HVWP Newsletter Jan 2018

HVWP is pleased to release this issue of the Village Wellspring, a periodic newsletter designed to keep you better informed about HVWP activities and events. We would like to take this opportunity to thank again all of our customers for their patience and courteousness as we continue to improve our billing, payment and maintenance procedures. We also truly appreciate those customers that let us know about unusual water usage, leaks, water quality changes and hydrant damage – this makes it easier for us to monitor water system health and safeguards our shared water resources. Please call or stop by anytime to talk about water – it’s our favorite topic.


Full-time staffing remained constant throughout this past year. During the summer, the Precinct benefited from the part-time assistance of Jeff Bell. You may have noticed that many of the hydrants were cleaned and painted; this was in large part thanks to Jeff’s energy and enthusiasm. We wish the best to Jeff as he continues to prepare for a career in the fire and EMT professions.

Professional licensing efforts were successfully advanced through state testing programs in 2018. Operators Gary Hebert and Dennis Bell were awarded their NH Water Distribution Grade 2 and Grade 1 certifications, respectively. Gary and Dennis also received their NH Water Treatment Grade 1 certifications. Dennis became a Certified Backflow Prevention Device Tester, and Superintendent Mike Heidorn added a Cross Connection Control Surveyor certification to his list of
qualifications. Collectively, these certifications and their continuing education requirements act to ensure that the services provided by HVWP are as professional, efficient and safe as possible.

Our elected board remained consistent throughout the past year, with the exception of the stepping-down of Vinny Lembo. Vinny’s sense of humor and acute eye for details are sorely missed. His time on the board occurred during a period of great change and challenge here at the Precinct, and we thank him for volunteering his time and expertise.


It’s no secret that many old water systems in towns throughout the U.S. are in need of significant investments to stabilize and upgrade their infrastructure. While it is currently a source of local pride See if you can find the hydrant in this picture! We truly thank all who clear snow from hydrants near their homes and businesses. This greatly improves fire protection and reduces costs and independence, the system here in the Village was founded in 1941 and is vulnerable to issues associated with aging assets. Last year, HVWP identified those vulnerabilities in its first-ever comprehensive 10-year CIP. The CIP focuses on the most pressing and important infrastructure needs identified over the last decade by the State as requiring immediate attention. Those needs include tank replacement, new source development, emergency connection(s), meter upgrades, and water main and pump house improvements.

The first steps in addressing those needs were completed in 2017. Finishing the job, however, will require a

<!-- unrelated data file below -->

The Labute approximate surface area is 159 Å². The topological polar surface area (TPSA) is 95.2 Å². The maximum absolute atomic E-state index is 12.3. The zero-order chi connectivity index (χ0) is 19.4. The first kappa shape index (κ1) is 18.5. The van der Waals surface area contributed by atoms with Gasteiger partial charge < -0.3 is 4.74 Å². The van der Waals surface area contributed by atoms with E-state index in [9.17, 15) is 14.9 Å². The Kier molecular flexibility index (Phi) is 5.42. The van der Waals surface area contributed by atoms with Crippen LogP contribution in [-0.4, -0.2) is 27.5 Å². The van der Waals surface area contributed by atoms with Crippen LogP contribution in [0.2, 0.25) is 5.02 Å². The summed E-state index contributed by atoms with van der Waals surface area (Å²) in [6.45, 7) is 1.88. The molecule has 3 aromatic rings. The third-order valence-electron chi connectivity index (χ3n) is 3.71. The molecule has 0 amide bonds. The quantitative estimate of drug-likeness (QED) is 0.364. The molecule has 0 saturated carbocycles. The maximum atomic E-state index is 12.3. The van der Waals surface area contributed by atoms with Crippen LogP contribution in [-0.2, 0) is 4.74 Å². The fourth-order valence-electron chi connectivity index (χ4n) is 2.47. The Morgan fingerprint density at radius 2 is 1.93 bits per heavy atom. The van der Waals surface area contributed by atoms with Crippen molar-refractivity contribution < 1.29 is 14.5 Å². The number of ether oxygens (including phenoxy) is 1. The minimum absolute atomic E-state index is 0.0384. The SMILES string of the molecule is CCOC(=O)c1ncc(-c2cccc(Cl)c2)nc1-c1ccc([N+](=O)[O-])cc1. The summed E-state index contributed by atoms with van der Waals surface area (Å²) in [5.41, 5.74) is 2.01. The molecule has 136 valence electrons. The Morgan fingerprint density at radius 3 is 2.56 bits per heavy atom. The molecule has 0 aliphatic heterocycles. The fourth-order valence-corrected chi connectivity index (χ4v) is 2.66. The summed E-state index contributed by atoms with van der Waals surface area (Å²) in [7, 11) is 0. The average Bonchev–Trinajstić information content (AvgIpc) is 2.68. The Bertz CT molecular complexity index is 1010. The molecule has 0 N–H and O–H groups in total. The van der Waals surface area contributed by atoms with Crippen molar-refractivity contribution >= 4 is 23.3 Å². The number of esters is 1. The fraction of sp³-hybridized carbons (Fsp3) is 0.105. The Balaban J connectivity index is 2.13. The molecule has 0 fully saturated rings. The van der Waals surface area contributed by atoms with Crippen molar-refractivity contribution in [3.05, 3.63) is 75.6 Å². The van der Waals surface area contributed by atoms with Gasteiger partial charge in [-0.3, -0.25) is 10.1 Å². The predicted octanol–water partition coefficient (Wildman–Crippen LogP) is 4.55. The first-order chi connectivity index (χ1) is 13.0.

significant long-term financial commitment. HVWP has always prided itself on providing affordable service, and is committed to continuing to do so while also properly planning for a strong future relative to funding. The Board believes we can effectively complete the CIP tasks in the coming years through a creative combination of trust funds, land leasing and rate/fee restructuring. This plan was discussed at three public informational sessions held in April, July and Oct. 2017.  An updated rate/fee structure was adopted in Jan. 2018.


Upcoming Field Season: Upcoming 2018 projects include water main relocation at the new Hackett Hill Road roundabout and completion of the new river crossing at Lilac Bridge. The $200K crossing will provide a vital backup in the event of another water main problem on the Main Street Bridge. We are also constructing a $1.8M 1MG replacement storage tank near I93, with related water main work in mthe Pinnacle Street – Vista Drive area. We will also be out flushing hydrants, repairing leaks, etc. We appreciate your patience and caution as we temporarily disrupt water and traffic.

Backflow Prevention: Preventing the backwards flow of potentially contaminated water into the water system is a vital component of our mission. A backflow prevention device is a mechanical valve assembly that senses a flow reversal and stops possibly harmful water from mixing with the drinking water. All properties with irrigation or fire sprinkler systems and most commercial and industrial buildings require such devices. The type of device used depends on the degree of health hazard. Over 230 backflow prevention devices were permitted by the Precinct in 2017. Device permits are renewed annually, and regular testing of the devices by the Precinct is required in order to remain connected to the public water system. Homeowners should also be aware of possible backflow situations related to common household plumbing items such as boilers, water heaters or treatment units, outdoor spigots, etc. For example, dangerous situations can occur when someone uses a garden hose sprayer to apply insecticides or herbicides to their lawn, or when a garden hose is left in a soapy bucket or used to clear a stoppage in their sewer line. Without a backflow prevention
device at the outdoor spigot, the contents of the hose and anything it is connected to can flow back into the plumbing and contaminate drinking water throughout the town. Hose-bibb vacuum breakers (photo above) are simple, inexpensive and easy to find, and should be installed on every home spigot. For more information, contact us anytime.


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